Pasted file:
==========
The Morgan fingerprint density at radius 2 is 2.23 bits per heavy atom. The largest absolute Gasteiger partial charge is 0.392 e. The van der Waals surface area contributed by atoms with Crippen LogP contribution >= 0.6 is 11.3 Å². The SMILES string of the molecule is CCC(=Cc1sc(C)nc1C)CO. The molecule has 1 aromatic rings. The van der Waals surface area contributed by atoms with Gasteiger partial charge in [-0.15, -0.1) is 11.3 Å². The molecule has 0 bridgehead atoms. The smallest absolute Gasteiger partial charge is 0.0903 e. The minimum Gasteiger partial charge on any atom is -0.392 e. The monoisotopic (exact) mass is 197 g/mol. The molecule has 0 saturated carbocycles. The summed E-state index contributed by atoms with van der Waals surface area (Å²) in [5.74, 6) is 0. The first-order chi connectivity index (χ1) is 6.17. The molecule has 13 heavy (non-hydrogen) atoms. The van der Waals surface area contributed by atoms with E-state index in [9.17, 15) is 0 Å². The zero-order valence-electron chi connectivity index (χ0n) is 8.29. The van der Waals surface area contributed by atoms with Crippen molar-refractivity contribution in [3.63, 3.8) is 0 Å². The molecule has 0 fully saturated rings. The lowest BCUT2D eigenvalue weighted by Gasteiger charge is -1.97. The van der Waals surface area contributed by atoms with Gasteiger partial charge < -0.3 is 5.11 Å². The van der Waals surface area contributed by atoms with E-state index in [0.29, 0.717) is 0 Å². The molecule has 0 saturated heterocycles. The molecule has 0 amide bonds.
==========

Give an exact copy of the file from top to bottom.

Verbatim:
The Morgan fingerprint density at radius 2 is 2.23 bits per heavy atom. The largest absolute Gasteiger partial charge is 0.392 e. The van der Waals surface area contributed by atoms with Crippen LogP contribution >= 0.6 is 11.3 Å². The SMILES string of the molecule is CCC(=Cc1sc(C)nc1C)CO. The molecule has 1 aromatic rings. The van der Waals surface area contributed by atoms with Gasteiger partial charge in [-0.15, -0.1) is 11.3 Å². The molecule has 0 bridgehead atoms. The smallest absolute Gasteiger partial charge is 0.0903 e. The minimum Gasteiger partial charge on any atom is -0.392 e. The monoisotopic (exact) mass is 197 g/mol. The molecule has 0 saturated carbocycles. The summed E-state index contributed by atoms with van der Waals surface area (Å²) in [5.74, 6) is 0. The first-order chi connectivity index (χ1) is 6.17. The molecule has 13 heavy (non-hydrogen) atoms. The van der Waals surface area contributed by atoms with E-state index in [9.17, 15) is 0 Å². The zero-order valence-electron chi connectivity index (χ0n) is 8.29. The van der Waals surface area contributed by atoms with Crippen molar-refractivity contribution in [3.63, 3.8) is 0 Å². The molecule has 0 fully saturated rings. The lowest BCUT2D eigenvalue weighted by Gasteiger charge is -1.97. The van der Waals surface area contributed by atoms with Gasteiger partial charge < -0.3 is 5.11 Å². The van der Waals surface area contributed by atoms with E-state index in [0.29, 0.717) is 0 Å². The molecule has 0 saturated heterocycles. The molecule has 0 amide bonds.